Gwyn seemed sceptical and then said that while she acknowledged what I had done in defeating the foes back there, she no longer cared. She was sick of being the focus of drama and conflict, which is why she had dumped her duties onto Mornoth. She had found a place here, she said, where there was at least, the semblance of peace. I was welcome to stay with her, and she very much wanted me to do so, but, she would not stop me going back to the Wylds and doing whatever was needed there. She would come back if I needed somebody to dance with, but she would not otherwise get involved. She looked at me and apologised for sounding so combative.

I told her again that I was not disappointed. She was the person I loved, throne or no throne. I invoked the Bard’s words – uneasy lies the head that wears a crown – and I did not blame her for laying down hers. Now that Bronwyn was safe, and I emphasised that I was certain it was truly over, I was trying to work out how I could lay down mine, how I could fulfil my promise to Maric and still leave Mysthaven behind me. She acknowledged that this, at least was something to celebrate. I went on to tell her how Bronwyn had slept like a log after the battle, but, on waking, had felt that Mornoth needed her and she had gone to him. And she was probably just what the Wylds, and Mornoth needed. Our daughter had a fine heritage behind her and I was sure she would do well.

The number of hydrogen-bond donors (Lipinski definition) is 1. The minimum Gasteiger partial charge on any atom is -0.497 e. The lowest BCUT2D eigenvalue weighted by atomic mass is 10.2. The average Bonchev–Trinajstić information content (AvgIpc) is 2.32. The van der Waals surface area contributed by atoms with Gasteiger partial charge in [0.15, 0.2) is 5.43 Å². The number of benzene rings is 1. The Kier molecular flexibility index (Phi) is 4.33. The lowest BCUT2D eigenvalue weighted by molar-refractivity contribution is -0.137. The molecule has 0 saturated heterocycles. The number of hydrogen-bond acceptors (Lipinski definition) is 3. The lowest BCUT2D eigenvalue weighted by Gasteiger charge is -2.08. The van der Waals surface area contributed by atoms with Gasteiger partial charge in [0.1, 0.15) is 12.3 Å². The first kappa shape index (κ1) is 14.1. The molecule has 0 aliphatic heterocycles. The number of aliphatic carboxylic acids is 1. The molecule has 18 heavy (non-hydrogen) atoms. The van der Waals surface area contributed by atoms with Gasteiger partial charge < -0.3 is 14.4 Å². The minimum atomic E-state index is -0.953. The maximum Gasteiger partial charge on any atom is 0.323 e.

Gwyn shrugged, perhaps agreeing and then gestured at the table, asking if I was expecting dinner. I told her I had found it laid for a feast when I arrived and had not been able to extract an explanation from Bran. I certainly hadn’t invited anybody and very few people knew I was here. Even if they did, only Bronwyn and Wren would be able to reach me. And Valene, should she want to.

Gwyn, for her part, said that maybe Dyisi might want to have words. Apparently, Clutie was blaming her for the abdication. Since we were on the subject of family, she told me she had written to her mother. I assumed she meant Sia, her biological mother. I told her I had no problem with that. We needed all the family we could get. I had none any more from my earthly life, save that it was possible that I had descendents out there in the 21st century, and I could hardly go seeking them out.

I took her by the hands again and told her I didn’t care about castles or thrones or crowns or lordships, only her and our family, biological and chosen. Wherever she went, that is where I would go. If that meant living here and commuting to Mysthaven until such time as I could pass on the Lordship to somebody more fitting, then that’s what I would do.  And, maybe, some day, we would be able to live a life where we could get up in the morning knowing that the biggest decisions we’d have to deal with would be what to wear.

We did make one decision then. That nobody else was turning up for dinner so we might as well eat, and so we did, and, for the first time in a long while, spent an evening, and night, together as husband and wife. No titles, no headgear, just Nate and Gwyn together. May there be many more such evenings.

Wherever You Will Go